Just say no
How often have you said yes instead, to that second creme caramel even though you’re dieting? Or given in to that urge to send him a text even though it’s his turn to contact you? Or skipped a session at the gym because it was too cold/dark/late/clashed with your television commitments? If you’re nodding your head and thinking, “more times than I care to remember”, you’re not alone.
Human beings are tempted all the time and in a multitude of ways to do things they know aren’t in their best interests. Yet more often than not they do them anyway. Just why this is the case has puzzled scientists for decades who have come up with all kinds of colourful theories to explain this tendency.
More recently, they have turned to dual-system models to help their understanding.
These models explain self-control – or its absence – as the outcome of a war waged between two emotional systems: our impulses and our power of reflection. Tellingly, both utilise separate information-processing pathways, confirming we really are of two minds when it comes to temptation. That is, when we see something we desire, the two systems vie for control over our response. And yes, the one that fires up the most is the winner.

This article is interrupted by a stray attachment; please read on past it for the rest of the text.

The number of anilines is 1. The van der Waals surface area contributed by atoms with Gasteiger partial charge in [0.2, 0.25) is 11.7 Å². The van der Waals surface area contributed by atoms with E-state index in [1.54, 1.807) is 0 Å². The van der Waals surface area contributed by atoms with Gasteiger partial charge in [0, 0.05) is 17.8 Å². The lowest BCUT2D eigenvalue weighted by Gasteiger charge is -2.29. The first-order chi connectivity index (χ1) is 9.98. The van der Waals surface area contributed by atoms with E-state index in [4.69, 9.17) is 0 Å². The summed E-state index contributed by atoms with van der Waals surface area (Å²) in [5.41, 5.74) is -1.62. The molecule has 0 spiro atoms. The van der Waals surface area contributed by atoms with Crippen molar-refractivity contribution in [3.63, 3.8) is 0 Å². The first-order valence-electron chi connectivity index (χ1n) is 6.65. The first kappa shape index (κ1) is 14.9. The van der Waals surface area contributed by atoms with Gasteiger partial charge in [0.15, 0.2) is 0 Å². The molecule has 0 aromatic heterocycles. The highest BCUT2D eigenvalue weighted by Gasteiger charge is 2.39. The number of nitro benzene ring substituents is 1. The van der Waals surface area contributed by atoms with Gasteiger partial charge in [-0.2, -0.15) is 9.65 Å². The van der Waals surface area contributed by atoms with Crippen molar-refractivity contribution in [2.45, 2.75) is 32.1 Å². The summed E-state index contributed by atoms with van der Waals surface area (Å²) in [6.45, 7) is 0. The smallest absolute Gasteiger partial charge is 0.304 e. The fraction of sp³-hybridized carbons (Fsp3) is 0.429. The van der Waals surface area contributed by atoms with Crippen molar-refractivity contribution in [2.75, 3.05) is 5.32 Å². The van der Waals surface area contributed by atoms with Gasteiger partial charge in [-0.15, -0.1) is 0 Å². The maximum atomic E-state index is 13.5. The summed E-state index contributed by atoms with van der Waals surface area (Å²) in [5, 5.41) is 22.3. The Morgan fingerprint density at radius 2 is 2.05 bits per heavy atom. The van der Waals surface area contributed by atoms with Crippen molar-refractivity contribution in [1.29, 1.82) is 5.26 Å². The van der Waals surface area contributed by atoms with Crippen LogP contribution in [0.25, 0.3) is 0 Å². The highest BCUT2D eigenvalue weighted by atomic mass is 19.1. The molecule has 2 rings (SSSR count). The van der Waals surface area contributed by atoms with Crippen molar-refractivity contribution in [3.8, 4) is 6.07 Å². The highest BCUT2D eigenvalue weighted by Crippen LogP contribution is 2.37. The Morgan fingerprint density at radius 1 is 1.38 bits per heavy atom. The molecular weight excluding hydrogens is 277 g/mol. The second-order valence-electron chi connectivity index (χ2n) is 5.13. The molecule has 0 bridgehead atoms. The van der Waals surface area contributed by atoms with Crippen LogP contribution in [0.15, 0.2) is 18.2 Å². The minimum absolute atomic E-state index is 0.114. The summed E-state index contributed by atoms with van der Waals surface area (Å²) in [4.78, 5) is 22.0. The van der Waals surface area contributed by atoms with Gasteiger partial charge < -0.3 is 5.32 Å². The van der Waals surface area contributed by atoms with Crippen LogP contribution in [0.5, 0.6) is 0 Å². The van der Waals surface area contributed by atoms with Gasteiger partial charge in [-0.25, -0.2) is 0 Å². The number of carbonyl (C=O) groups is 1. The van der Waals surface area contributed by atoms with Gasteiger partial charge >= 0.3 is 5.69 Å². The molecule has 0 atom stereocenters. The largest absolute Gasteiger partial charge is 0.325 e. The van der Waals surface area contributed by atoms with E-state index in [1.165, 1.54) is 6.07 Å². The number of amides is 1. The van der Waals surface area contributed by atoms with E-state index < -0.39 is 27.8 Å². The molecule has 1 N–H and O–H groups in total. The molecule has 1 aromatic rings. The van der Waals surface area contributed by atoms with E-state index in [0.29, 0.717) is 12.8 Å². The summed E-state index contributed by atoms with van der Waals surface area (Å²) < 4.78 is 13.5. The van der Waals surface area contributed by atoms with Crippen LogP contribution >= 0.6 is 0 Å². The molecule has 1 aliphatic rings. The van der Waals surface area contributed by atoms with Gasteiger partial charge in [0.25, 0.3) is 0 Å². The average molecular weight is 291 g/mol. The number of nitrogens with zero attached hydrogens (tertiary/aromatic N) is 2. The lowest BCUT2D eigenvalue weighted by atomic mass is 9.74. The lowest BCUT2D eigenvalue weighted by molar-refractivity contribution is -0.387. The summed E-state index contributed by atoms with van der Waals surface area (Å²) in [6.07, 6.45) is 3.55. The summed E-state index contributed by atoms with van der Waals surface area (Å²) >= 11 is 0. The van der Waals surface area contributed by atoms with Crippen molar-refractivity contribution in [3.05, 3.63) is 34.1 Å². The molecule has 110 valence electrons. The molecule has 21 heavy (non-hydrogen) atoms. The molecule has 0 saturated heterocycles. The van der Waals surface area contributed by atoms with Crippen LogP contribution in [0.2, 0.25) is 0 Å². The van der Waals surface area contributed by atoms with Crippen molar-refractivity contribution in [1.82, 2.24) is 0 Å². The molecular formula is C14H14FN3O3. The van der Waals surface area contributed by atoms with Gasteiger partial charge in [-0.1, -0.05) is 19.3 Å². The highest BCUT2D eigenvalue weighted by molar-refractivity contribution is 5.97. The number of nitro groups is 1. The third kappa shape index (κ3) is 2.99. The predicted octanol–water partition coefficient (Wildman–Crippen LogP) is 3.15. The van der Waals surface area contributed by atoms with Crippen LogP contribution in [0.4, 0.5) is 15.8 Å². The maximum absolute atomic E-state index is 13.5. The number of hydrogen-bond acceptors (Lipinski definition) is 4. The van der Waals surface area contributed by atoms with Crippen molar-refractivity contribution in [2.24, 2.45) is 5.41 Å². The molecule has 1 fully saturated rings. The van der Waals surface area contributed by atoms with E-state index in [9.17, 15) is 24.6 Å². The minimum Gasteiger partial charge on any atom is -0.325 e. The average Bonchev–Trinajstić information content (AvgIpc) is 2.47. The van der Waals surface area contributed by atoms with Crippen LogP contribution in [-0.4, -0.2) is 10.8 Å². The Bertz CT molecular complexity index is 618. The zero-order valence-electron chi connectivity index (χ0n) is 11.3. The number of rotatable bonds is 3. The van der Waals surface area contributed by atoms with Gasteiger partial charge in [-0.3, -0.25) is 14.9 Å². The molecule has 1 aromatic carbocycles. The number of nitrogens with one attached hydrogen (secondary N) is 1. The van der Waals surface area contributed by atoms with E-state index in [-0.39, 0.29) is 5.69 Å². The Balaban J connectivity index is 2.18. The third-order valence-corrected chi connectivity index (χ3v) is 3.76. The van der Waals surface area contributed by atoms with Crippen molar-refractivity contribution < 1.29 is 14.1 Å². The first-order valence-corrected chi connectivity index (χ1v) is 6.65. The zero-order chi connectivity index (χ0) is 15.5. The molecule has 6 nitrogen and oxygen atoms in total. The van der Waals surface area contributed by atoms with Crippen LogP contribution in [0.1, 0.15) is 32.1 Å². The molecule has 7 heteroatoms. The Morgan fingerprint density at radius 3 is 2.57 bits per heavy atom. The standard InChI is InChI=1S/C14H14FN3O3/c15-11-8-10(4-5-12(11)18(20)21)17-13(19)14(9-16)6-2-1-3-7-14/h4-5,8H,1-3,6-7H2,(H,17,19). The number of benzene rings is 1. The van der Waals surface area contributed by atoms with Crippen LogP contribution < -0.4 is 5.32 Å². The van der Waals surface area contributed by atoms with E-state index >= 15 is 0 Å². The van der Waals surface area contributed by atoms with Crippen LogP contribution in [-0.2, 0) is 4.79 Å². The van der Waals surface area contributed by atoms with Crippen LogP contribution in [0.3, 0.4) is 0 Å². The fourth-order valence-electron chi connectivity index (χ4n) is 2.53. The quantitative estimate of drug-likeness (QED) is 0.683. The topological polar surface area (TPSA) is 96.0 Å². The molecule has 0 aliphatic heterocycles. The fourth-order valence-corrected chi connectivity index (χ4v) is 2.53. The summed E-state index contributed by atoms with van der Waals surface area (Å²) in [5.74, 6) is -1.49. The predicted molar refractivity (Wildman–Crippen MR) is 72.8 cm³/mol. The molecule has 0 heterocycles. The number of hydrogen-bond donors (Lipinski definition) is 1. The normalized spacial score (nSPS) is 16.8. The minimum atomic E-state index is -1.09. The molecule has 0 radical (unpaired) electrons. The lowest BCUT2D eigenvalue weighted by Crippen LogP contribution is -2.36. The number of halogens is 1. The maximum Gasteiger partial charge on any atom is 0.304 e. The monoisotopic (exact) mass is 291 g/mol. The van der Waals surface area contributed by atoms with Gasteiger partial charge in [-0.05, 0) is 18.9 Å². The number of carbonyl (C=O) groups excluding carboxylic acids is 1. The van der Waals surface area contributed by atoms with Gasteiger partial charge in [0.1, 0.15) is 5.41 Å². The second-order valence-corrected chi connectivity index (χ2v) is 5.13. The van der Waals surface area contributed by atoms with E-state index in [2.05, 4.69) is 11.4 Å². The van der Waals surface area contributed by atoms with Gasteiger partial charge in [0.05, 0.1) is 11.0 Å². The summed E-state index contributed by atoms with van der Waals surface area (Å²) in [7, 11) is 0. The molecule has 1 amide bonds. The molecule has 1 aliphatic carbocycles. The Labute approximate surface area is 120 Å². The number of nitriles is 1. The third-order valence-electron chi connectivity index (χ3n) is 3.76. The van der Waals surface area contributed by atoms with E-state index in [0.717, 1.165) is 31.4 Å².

So what makes it so hard to exercise restraint? According to scientists who have studied the problem, external factors such as mental strain, stress and too many wines are all significant contributors. They have dubbed this effect outside influences have as “short-term ego depletion”.
But short-term ego depletion isn’t the whole picture as it doesn’t explain why some people, drunk or sober, are paragons of discipline while other folk cave in to any and every enticement. That’s because, say researchers, various cognitive functions also come into play such as how self-aware we are.
The good news is, whatever our shortcomings, it’s possible for all of us to strengthen our willpower. One method entails repeating neutral or good habits until they eventually replace the bad ones – for instance, taking three deep breaths of fresh air every time we feel like a cigarette. Not so easy at first (or especially gratifying), but like everything that requires mastery in life, practice practice practice makes perfect.
For more tips on kicking the habit of short-term gratification, click here to access the story in Scientific American Mind. You might also be interested in hearing what Ven Robina Courtin has to say about working with disturbing emotions in everyday life at our upcoming Mind & Its Potential conference.